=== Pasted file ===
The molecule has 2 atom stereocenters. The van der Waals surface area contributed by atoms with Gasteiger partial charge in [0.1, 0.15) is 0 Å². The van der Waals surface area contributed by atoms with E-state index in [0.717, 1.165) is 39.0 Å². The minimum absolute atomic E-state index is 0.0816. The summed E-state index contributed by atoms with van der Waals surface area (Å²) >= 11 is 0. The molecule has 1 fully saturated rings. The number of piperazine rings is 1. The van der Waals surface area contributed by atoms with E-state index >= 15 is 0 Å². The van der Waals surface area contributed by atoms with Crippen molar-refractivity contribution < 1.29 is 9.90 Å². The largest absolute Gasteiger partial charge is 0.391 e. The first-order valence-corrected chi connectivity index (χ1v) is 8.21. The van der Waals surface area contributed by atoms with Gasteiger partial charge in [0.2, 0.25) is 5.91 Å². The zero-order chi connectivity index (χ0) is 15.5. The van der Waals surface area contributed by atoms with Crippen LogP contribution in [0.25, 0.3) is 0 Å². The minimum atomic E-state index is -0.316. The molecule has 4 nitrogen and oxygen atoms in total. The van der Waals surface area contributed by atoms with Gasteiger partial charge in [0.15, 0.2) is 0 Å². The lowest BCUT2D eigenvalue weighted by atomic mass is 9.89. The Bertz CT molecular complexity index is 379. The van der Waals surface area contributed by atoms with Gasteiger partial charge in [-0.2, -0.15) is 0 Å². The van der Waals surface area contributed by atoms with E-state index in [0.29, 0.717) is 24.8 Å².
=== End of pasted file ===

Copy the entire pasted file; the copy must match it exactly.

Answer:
The molecule has 2 atom stereocenters. The van der Waals surface area contributed by atoms with Gasteiger partial charge in [0.1, 0.15) is 0 Å². The van der Waals surface area contributed by atoms with E-state index in [0.717, 1.165) is 39.0 Å². The minimum absolute atomic E-state index is 0.0816. The summed E-state index contributed by atoms with van der Waals surface area (Å²) >= 11 is 0. The molecule has 1 fully saturated rings. The number of piperazine rings is 1. The van der Waals surface area contributed by atoms with E-state index >= 15 is 0 Å². The van der Waals surface area contributed by atoms with Crippen molar-refractivity contribution < 1.29 is 9.90 Å². The largest absolute Gasteiger partial charge is 0.391 e. The first-order valence-corrected chi connectivity index (χ1v) is 8.21. The van der Waals surface area contributed by atoms with Gasteiger partial charge in [0.2, 0.25) is 5.91 Å². The zero-order chi connectivity index (χ0) is 15.5. The van der Waals surface area contributed by atoms with Crippen LogP contribution in [0.25, 0.3) is 0 Å². The minimum atomic E-state index is -0.316. The molecule has 4 nitrogen and oxygen atoms in total. The van der Waals surface area contributed by atoms with Gasteiger partial charge in [0.15, 0.2) is 0 Å². The lowest BCUT2D eigenvalue weighted by atomic mass is 9.89. The Bertz CT molecular complexity index is 379. The van der Waals surface area contributed by atoms with Gasteiger partial charge in [-0.2, -0.15) is 0 Å². The van der Waals surface area contributed by atoms with E-state index in [0.29, 0.717) is 24.8 Å².